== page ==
EVOLVING SITUATION: Of the latest cases, 23 percent were found to be asymptomatic, but the coronavirus strain in Da Nang is more contagious, authorities said A COVID-19 outbreak that began in the Vietnamese city of Da Nang more than a week ago has spread to at least four city factories with a combined workforce of about 3,700, state media reported yesterday. Four cases were found at the plants in different industrial parks in the central city that collectively employ 77,000 people, the Lao Dong newspaper said. Vietnam, praised widely for its decisive measures to combat the novel coronavirus since it first appeared in late January, is battling new clusters of infection having gone for more than three months without detecting any domestic transmissions. Authorities yesterday reported one new
WARNINGS OVER COMPLACENCY: The curves of new infections in numerous countries is climbing, while others see the the first new infections in months Spikes in COVID-19 infections in Asia have dispelled any notion that the region might be over the worst, with Australia and India yesterday reporting record daily infections, Vietnam fretting over a new surge and North Korea urging vigilance. Asian nations had largely prided themselves on rapidly containing initial outbreaks after the coronavirus emerged in central China late last year, but flare-ups this month have shown the danger of complacency. “We’ve got to be careful not to slip into some idea that there’s some golden immunity that Australia has in relation to this virus,” Australian Prime Minister Scott Morrison told reporters. Australia recorded its
‘COVIDIOTS’: Politicians condemned the protest that came amid surging infections in the country, while a marcher said government-induced fear weakened the body Loudly chanting their opposition to masks and vaccines, thousands of people on Saturday gathered in Berlin to protest against COVID-19 restrictions before being dispersed by police. Police put turnout at about 20,000 — well below the 500,000 organizers had announced as they urged a “day of freedom” from months of virus curbs. Despite Germany’s comparatively low toll, authorities are concerned at a rise in infections over the past few weeks and politicians took to social media to criticize the rally as irresponsible. “We are the second wave,” shouted the crowd, a mixture of hard left and right and conspiracy theorists, as they converged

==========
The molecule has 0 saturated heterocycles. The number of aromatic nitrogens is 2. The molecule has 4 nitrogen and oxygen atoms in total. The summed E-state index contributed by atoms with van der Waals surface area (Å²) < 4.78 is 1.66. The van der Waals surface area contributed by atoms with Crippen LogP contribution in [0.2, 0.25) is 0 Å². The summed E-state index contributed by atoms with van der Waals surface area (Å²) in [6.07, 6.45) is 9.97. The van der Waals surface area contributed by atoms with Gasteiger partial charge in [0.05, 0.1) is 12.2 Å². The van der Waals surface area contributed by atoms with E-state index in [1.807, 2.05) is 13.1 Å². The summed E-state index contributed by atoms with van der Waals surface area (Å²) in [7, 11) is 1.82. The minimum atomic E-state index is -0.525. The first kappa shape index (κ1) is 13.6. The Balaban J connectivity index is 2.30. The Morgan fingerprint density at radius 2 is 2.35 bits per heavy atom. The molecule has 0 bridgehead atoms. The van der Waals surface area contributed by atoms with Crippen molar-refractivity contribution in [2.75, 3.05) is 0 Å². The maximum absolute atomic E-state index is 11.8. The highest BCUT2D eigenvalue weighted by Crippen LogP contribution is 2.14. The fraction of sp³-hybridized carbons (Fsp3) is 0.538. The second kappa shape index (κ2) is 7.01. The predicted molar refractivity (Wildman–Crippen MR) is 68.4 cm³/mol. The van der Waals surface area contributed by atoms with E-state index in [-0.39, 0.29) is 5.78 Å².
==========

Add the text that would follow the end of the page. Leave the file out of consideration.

The Australian government yesterday said that it plans to give Google and Facebook three months to negotiate with media businesses fair pay for news content. In releasing a draft of a mandatory code of conduct, Canberra aims to succeed where other nations have failed in making tech firms pay for news siphoned from commercial media companies. Australian Treasurer Josh Frydenberg said that Google and Facebook would be the first platforms targeted by the proposed legislation, but others could follow. “It’s about a fair go for Australian news media businesses, it’s about ensuring that we have increased competition, increased consumer protection and a sustainable